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The bigger picture

TENSING RODRIGUES

Let us look at the bigger picture today; how has the ownership and management of land in the villages across the country evolved over the last two millennia or so? That could give us some clues for deciphering the background for the emergence of the gamvkaris. Baden-Powell writes of the two forms of villages: the raiyatwari village and the joint village; this he applies to villages across the country towards the turn of the 19th century. Baden-Powell traces the former type of village tenure mainly (though not exclusively) to the south of the Vindhya and the latter to the north of it [Baden-Powell, 1896: ‘The Indian Village Community’, 8].

According to Baden-Powell, a ‘tribal stage of society’ is more or less an essential characteristic of the evolution of raiyatwari villages. So is a clan wise division of the territory, containing a number of villages, each under its own headman or chief, who is a natural and essential part of the raiyatwari institution. The control over land, in some sense, would rest with the headman; every member of the clan was entitled to receive an allotment of land sufficient for his wants. But the very concept of ownership as understood in modern times seems to have been absent in this system. The area available for tillage being very large in comparison with the existing tribal numbers, families could settle where they pleased within the general area recognised as belonging to their clan; ownership as such was perhaps redundant. The position of the headman was invariably hereditary. When the kings extended their suzerainty over the territory, the office of the headman was officially recognised and utilised for maintenance of law and order and collection of revenue [Baden-Powell, 1896: 9].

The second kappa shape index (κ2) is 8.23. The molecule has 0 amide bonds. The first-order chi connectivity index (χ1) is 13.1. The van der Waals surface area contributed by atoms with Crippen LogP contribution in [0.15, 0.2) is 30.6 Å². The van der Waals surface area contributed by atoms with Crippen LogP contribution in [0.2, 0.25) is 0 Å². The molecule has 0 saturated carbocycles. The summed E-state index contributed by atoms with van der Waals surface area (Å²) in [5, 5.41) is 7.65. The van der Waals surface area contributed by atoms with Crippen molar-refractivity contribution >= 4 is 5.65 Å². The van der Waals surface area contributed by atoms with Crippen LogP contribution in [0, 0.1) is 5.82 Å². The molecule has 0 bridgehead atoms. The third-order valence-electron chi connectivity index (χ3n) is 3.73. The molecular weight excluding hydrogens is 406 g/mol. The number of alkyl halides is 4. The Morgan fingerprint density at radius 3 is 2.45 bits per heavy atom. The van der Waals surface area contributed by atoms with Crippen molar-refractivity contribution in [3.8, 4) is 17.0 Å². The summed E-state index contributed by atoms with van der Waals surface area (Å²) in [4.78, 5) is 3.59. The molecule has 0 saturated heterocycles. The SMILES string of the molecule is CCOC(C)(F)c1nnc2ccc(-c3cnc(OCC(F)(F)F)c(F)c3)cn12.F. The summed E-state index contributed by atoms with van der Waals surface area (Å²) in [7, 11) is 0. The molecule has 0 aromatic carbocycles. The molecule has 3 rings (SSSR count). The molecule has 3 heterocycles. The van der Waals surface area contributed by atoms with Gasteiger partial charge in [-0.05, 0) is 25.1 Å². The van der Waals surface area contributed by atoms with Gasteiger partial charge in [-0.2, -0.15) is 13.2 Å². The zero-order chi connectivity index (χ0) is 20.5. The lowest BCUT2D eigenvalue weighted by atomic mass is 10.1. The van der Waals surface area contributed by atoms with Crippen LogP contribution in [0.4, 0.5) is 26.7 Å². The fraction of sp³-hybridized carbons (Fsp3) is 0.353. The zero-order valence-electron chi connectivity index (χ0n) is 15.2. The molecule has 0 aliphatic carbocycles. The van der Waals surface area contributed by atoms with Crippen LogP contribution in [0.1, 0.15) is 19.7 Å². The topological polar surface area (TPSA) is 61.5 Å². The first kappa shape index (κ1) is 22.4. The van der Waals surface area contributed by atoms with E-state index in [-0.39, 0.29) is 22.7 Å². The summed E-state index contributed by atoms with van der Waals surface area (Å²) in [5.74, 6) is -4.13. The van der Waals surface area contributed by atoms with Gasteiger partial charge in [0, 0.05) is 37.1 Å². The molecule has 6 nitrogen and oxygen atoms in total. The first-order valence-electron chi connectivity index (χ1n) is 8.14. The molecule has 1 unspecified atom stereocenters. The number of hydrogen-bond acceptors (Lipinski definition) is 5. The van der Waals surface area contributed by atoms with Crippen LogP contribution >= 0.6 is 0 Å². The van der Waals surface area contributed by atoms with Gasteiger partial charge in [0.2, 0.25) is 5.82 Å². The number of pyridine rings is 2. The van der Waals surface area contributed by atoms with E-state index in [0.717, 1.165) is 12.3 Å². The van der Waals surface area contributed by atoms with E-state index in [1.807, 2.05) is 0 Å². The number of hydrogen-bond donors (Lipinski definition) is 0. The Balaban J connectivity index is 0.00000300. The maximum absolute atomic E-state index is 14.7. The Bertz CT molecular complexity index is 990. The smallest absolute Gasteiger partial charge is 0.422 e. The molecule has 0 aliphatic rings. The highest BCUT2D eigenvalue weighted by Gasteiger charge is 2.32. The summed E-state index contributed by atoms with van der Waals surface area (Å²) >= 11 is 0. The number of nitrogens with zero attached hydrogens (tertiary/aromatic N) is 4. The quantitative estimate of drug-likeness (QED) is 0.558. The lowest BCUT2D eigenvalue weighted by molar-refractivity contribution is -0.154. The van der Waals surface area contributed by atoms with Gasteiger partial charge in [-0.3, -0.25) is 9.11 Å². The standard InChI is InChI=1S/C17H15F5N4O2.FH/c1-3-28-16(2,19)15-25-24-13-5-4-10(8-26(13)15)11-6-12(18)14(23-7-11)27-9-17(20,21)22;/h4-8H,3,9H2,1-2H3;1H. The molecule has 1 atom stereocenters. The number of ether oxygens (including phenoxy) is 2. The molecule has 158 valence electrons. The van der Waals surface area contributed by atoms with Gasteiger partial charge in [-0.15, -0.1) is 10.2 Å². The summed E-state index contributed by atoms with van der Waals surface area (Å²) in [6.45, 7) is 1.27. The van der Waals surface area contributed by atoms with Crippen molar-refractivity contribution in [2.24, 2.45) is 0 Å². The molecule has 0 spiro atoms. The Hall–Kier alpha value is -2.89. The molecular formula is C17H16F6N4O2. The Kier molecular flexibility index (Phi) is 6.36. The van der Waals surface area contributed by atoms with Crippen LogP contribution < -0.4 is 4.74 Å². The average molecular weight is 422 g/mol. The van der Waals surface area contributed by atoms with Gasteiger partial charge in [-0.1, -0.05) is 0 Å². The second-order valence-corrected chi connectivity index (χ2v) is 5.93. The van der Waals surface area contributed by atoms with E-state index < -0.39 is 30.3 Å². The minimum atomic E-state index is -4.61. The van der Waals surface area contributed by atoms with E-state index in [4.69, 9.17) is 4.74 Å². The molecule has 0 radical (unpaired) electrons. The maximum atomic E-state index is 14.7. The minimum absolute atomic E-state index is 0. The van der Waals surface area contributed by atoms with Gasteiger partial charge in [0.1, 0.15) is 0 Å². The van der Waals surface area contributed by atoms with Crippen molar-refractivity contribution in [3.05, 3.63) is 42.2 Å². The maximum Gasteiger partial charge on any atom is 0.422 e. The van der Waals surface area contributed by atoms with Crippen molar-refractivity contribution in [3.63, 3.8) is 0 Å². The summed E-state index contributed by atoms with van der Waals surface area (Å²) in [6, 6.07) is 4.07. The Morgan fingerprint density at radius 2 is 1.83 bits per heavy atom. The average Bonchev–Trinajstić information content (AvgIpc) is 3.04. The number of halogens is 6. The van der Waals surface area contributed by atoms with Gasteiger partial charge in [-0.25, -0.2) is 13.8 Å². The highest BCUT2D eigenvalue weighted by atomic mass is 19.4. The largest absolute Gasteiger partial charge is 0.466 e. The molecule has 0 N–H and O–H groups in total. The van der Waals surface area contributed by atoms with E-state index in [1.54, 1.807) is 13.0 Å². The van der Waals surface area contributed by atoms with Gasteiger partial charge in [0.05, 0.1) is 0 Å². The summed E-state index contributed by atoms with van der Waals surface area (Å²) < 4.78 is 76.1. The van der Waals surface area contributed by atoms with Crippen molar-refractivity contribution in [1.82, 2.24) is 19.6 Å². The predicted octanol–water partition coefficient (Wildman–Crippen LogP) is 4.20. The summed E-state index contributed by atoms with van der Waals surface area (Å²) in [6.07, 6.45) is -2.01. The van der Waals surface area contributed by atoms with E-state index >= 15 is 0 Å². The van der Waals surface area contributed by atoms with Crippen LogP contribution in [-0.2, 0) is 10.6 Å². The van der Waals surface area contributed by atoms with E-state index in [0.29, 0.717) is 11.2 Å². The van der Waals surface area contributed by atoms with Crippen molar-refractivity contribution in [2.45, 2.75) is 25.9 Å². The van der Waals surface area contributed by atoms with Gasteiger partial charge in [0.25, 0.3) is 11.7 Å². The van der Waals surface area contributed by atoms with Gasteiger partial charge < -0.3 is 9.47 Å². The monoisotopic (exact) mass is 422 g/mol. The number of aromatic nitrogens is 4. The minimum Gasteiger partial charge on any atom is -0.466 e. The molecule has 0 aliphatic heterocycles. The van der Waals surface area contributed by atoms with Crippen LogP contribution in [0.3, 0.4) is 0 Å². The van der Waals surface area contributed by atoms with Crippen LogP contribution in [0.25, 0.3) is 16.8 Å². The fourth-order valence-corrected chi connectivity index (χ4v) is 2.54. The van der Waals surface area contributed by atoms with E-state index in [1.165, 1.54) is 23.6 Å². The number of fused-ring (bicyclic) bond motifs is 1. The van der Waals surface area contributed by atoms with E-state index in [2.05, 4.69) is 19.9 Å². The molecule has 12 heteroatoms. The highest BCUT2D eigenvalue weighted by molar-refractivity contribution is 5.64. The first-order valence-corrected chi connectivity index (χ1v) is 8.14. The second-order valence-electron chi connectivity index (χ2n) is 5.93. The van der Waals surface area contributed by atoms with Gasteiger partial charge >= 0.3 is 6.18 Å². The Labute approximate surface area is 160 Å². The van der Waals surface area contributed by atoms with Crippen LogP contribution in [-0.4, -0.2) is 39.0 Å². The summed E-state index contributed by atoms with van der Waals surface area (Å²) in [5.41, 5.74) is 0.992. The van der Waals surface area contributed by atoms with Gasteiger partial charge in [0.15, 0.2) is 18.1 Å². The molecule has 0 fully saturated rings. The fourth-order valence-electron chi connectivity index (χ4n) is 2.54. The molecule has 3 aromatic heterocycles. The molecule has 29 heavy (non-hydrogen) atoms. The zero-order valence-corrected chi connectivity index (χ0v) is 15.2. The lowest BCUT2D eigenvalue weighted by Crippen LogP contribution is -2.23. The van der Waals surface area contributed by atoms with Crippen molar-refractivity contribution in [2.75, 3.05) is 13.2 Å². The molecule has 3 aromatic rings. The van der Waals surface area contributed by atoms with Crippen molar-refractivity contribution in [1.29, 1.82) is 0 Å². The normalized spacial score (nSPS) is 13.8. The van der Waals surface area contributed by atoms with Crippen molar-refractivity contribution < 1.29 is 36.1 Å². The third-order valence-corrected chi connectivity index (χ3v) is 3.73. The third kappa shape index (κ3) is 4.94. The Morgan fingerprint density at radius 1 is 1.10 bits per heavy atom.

As against this, according to Baden-Powell, a ‘joint village’ was formed when ‘either a ruling, conquering, and often a non-agriculturist community, has taken the superior or landlord position over an earlier existing village group of cultivators, usually of aboriginal or some mixed or humbler descent; or else they have founded their own village in the virgin waste, either by their own exertions, if agriculturists by nature, or by aid of tenants and dependents’ [Baden-Powell, 1896: 20]. In practice, the ‘joint village’ system actually refers to a ‘zamindari’ or ‘patidari’ system where the village lands constitute the property of a joint family. In a joint village, there are two classes of persons, one with proprietary rights, the other without them [Srinivas, 1951: ‘The Social Structure of a Mysore Village’, in The Economic Weekly, October 30, 1951, 1051]. This model is far from the gamvkari system. Some scholars tend to equate the two on the assumption that the gamvkari constitutes a body of proprietary joint families. Though in some villages the gamvkaris could have over time degenerated into a ‘bodies of proprietary joint families’, this would be an exception rather than the rule.